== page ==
[It only took them nearly a year to worry about the genre. Darf.]

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Some theatres are capable of Boschian torment. Artwork by Maiyal.

This totally crushed me and I lost a whole year of submissions. It was such an unprofessional way of doing things, I have no idea what really went on. Now when I see that theater mentioned and praised, I’m so pissed I could spit.

I seriously don’t blame this playwright for being angry about what that theatre did. Maybe someday it will change.

If you have a theatre horror story, please reach out. You can remain anonymous and still tell your truth. 

Thank you. 



Theatre Horror Stories

Theatre Horror Story: We Changed the Deadline & Didn’t Tell You

This is from an acquaintance who is also a Dramatists Guild member. 

There should be a special circle in hell for theatres that put out calls and then change the deadlines or requirements “because they have so many submissions.” It should be up to the theatres to think their procedures through, be specific about their requirements, and not penalize applicants. In one case a deadline was announced for August 31, and when I submitted in early August I was told that the deadline had been changed to July 31.

Special thanks to Maiyal. Please check out her work here.

[Duh. Look at the stupid playwright following instructions. He must be punished!]

Incidents like this have happened to me three times this year. I keep a file listing upcoming opportunities with all essential information including due dates. I can’t be expected to review the websites every day to determine if theatres have changed their requirements. In another recent case, a [theatre in a far away country] stated they were accepting plays internationally, and they allowed submissions in multiple categories. I submitted one play one day; then when I followed up the next with another play the website said they were accepting only plays from [the far away country.]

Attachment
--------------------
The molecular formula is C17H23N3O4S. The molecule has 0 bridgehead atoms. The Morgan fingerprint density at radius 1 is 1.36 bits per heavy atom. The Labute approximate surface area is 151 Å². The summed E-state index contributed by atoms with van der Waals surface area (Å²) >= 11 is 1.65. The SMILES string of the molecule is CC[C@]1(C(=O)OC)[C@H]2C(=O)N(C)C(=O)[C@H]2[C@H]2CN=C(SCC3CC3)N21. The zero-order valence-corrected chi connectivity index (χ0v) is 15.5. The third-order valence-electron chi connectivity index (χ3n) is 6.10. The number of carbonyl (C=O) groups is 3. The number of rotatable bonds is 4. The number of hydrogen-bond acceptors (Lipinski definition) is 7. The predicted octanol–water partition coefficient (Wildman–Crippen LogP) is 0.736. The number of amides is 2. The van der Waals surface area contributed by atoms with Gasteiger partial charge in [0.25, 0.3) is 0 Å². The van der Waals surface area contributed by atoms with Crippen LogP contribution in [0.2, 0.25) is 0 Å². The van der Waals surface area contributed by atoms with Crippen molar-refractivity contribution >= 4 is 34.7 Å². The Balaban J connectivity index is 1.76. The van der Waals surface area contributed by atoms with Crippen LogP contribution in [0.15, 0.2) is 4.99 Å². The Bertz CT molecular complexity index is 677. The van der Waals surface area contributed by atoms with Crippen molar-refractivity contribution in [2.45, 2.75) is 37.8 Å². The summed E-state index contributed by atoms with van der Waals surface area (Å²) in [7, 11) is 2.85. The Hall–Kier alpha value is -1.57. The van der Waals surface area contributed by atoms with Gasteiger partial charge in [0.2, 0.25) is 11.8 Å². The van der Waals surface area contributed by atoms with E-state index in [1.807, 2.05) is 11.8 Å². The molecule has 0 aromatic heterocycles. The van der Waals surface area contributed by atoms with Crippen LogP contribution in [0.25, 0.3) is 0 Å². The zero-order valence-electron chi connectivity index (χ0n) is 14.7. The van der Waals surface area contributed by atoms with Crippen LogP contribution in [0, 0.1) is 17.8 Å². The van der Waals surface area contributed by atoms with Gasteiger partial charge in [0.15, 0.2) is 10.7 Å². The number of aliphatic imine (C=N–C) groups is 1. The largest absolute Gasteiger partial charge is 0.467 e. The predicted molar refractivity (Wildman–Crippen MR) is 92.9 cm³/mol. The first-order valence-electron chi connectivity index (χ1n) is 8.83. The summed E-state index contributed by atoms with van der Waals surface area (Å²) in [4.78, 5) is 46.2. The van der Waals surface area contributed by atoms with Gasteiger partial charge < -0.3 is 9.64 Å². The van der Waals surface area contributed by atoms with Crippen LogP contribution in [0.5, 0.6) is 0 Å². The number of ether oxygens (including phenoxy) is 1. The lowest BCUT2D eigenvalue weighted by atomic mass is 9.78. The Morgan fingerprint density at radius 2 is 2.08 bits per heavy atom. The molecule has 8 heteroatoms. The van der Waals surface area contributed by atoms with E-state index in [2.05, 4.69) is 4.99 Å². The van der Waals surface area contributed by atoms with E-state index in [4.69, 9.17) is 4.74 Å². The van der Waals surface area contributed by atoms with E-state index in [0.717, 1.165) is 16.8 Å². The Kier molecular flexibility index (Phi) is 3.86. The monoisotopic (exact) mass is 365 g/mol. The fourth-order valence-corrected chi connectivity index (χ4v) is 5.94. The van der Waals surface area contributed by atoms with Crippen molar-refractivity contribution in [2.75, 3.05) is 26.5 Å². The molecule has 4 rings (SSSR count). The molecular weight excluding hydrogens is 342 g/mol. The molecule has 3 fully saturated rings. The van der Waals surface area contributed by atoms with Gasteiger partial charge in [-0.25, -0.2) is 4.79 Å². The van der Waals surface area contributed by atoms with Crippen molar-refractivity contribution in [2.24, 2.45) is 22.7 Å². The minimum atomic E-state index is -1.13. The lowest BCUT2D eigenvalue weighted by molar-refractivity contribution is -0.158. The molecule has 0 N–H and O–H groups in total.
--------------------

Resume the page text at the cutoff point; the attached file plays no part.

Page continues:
An email to the theatre confirmed that they had changed their requirements without notice. Furthermore, they said they could not use my first play because of prior production (not stipulated anywhere in the call). They were very apologetic and I think genuinely mortified, but that’s not the point.

[Often times I hear theatres really don’t know what they want until they find it. In this case the theatre doesn’t know what they want – period.]

My goal is to keep writing these until the level of professionalism in American theatre changes. 

If you have a theatre horror story, feel free to reach out. You can remain anonymous.